Have you studied the history of stocks in the U.S? Most people are aware of the crash in 1929 as well as the capital depreciation that occurred through 1932. Yet many may not be aware of the government stimulus in 1933 that helped the market soar 200% over the next four years. While the stimulus may have aided in pulling the markets higher in the absence of organic economic growth, stocks eventually tanked nearly 50% in a ferocious 1-year bear (3/10/1937-3/31/1938).
It is fair to say that the Federal Reserve’s zero percent rate policy coupled with trillions of electronically created dollars has had a hand in propping up the U.S. economy. Are you comfortable with the idea that they may transition to “normalizing” overnight lending rates? If so, why are the smallest company stocks in iShares Russell 2000 Microcap (IWC) collectively down more than 9% from their February highs? Why is IWC struggling below its 200-day trendline?
If the U.S. economic recovery is for real – if it no longer needs the benefit of extraordinary measures by the U.S. Federal Reserve – shouldn’t we see a steepening of the yield curve? Instead, long-term Treasury bonds have been highly coveted throughout 2014. Bond bulls clearly do not believe things will go well in the absence of Fed support. Bond believers could be wrong, of course. Yet what gives a U.S. stock bull the confidence to ignore the worrywarts who are winning with iShares 20+ Year Treasury (TLT)?
There are those who would say that U.S. stocks actually hit bear market percentage losses in 2011. Others can quibble about whether the S&P 500 or the Wilshire 5000 or another representative index fell 20% or more from its highs. However, it is certainly worth remembering that Europe’s recession, as well as fears of a financial collapse over sovereign debt woes, dragged down U.S. equities three years ago. Is it in any way disturbing that European monetary policy has failed to get the euro-zone economy expanding? Vanguard Europe (VGK) is back below its long-term moving average and it is 6% off its 52-week peak. Does the eroding faith in European stocks shake your faith in the U.S. stock market?
If you do believe the U.S. economy is part of a worldwide economy, are you bothered by capital depreciation across the commodity space? U.S. equities thrived alongside commodity demand in the previous decade; they faltered in the absence of that demand during the two previous recessions. Is the downtrend for PowerShares DB Commodity Tracking Index Fund (DBC) perplexing in any shape or form?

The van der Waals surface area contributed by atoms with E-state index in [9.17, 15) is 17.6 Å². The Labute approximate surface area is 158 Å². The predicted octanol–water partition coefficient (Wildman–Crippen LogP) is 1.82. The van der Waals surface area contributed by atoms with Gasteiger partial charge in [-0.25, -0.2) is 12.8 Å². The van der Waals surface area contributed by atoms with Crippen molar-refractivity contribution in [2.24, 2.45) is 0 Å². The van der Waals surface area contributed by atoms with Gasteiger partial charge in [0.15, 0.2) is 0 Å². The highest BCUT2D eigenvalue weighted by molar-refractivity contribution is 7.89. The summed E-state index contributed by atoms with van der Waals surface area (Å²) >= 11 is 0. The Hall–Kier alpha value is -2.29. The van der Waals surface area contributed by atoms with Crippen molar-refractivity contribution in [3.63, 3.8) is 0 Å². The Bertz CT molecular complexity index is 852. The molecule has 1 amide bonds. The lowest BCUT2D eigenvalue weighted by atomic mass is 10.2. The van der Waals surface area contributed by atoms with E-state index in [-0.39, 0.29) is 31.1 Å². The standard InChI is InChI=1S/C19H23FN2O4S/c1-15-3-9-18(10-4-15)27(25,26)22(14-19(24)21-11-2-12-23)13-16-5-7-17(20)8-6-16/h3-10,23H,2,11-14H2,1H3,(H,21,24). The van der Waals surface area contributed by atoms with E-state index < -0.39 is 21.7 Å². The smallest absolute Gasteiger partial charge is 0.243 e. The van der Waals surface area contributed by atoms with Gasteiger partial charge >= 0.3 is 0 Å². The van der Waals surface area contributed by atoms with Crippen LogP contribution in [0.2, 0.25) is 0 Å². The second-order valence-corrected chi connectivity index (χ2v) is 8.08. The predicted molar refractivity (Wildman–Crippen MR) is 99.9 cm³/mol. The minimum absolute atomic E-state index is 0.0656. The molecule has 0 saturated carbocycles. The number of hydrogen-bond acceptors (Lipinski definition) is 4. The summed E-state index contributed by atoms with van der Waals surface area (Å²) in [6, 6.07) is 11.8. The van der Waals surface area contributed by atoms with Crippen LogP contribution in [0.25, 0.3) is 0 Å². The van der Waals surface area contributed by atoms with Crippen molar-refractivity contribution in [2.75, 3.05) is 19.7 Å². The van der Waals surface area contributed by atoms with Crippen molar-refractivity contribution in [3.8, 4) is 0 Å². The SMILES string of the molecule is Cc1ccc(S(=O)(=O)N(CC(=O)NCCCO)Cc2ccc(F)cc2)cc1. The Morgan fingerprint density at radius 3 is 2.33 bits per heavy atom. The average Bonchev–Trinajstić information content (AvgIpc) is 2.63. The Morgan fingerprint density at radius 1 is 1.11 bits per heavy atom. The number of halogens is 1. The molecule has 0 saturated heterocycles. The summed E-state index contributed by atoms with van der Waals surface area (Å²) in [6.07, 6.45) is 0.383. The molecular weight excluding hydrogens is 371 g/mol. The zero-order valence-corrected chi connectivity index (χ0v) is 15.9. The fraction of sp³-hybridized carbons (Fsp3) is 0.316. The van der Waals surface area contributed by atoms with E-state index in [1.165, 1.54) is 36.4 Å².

Analysts at SG Securities estimate that corporations spent 20% last quarter on share buybacks. Recognizing that share buybacks reduce supply – understanding that corporate purchases have been a part of the demand side of the equation – does the change ring any alarm bells? There are scores of different methods for determining whether stocks are undervalued, fairly values or overvalued. Most of those methods scream overvaluation. Why should an investor with cash on hand add more U.S. equity exposure when tired-and-true metrics suggest waiting for cheaper prices?
Some stock bulls have argued that we are in the pre-season of a merger-and-acquisition phase. Moreover, with the biggest banks profiting from their government-infused capital structure, one might reasonably assume that regional banks would benefit from takeover fever. Heck, shouldn’t shares of regional banks be surging on the “healthy” demand for real estate? Yet SPDR KBW Regional Banking (KRE) is not showing any stamina.
Having asked so many questions of U.S. stock ETF bulls, one might erroneously assume that I am bearish. On the contrary. Until large-cap stock ETFs in the S&P 500 fall below a 200-day moving average, the trend suggests that one should participate. Yet throughout the year, I have drilled home two key points: (1) Use a barbell approach and (2) Have a sell strategy in place. The ETFs that I am using for that barbell include Vanguard Extended Duration (EDV) and iShares USA Minimum Volatility (USMV).
Disclosure Statement: ETF Expert is a web log (”blog”) that makes the world of ETFs easier to understand. Gary Gordon, MS, CFP is the president of Pacific Park Financial, Inc., a Registered Investment Adviser with the SEC. Gary Gordon, Pacific Park Financial, Inc., and/or its clients may hold positions in the ETFs, mutual funds, and/or any investment asset mentioned above. The commentary does not constitute individualized investment advice. The opinions offered herein are not personalized recommendations to buy, sell or hold securities. At times, issuers of exchange-traded products compensate Pacific Park Financial, Inc. or its subsidiaries for advertising at the ETF Expert web site. ETF Expert content is created independently of any advertising relationship.